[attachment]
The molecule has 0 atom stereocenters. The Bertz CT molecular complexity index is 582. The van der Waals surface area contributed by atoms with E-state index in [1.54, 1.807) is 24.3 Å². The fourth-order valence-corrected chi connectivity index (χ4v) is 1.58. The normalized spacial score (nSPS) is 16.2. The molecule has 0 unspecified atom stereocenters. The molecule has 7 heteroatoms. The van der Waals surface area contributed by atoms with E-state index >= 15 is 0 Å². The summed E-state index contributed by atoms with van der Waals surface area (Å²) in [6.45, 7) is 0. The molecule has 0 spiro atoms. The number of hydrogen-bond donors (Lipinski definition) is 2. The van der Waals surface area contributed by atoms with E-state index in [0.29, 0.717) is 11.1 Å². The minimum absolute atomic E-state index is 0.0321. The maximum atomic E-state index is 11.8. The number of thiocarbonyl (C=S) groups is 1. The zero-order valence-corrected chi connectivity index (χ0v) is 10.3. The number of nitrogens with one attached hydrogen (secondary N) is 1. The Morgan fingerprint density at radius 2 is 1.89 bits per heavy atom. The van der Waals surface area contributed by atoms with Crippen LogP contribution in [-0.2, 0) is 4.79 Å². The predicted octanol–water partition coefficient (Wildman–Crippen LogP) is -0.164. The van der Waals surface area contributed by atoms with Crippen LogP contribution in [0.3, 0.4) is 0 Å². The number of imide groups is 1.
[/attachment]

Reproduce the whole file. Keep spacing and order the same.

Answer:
The molecule has 0 atom stereocenters. The Bertz CT molecular complexity index is 582. The van der Waals surface area contributed by atoms with E-state index in [1.54, 1.807) is 24.3 Å². The fourth-order valence-corrected chi connectivity index (χ4v) is 1.58. The normalized spacial score (nSPS) is 16.2. The molecule has 0 unspecified atom stereocenters. The molecule has 7 heteroatoms. The van der Waals surface area contributed by atoms with E-state index >= 15 is 0 Å². The summed E-state index contributed by atoms with van der Waals surface area (Å²) in [6.45, 7) is 0. The molecule has 0 spiro atoms. The number of hydrogen-bond donors (Lipinski definition) is 2. The van der Waals surface area contributed by atoms with E-state index in [0.29, 0.717) is 11.1 Å². The minimum absolute atomic E-state index is 0.0321. The maximum atomic E-state index is 11.8. The number of thiocarbonyl (C=S) groups is 1. The zero-order valence-corrected chi connectivity index (χ0v) is 10.3. The number of nitrogens with one attached hydrogen (secondary N) is 1. The Morgan fingerprint density at radius 2 is 1.89 bits per heavy atom. The van der Waals surface area contributed by atoms with Crippen LogP contribution in [-0.2, 0) is 4.79 Å². The predicted octanol–water partition coefficient (Wildman–Crippen LogP) is -0.164. The van der Waals surface area contributed by atoms with Crippen LogP contribution in [0.3, 0.4) is 0 Å². The number of imide groups is 1.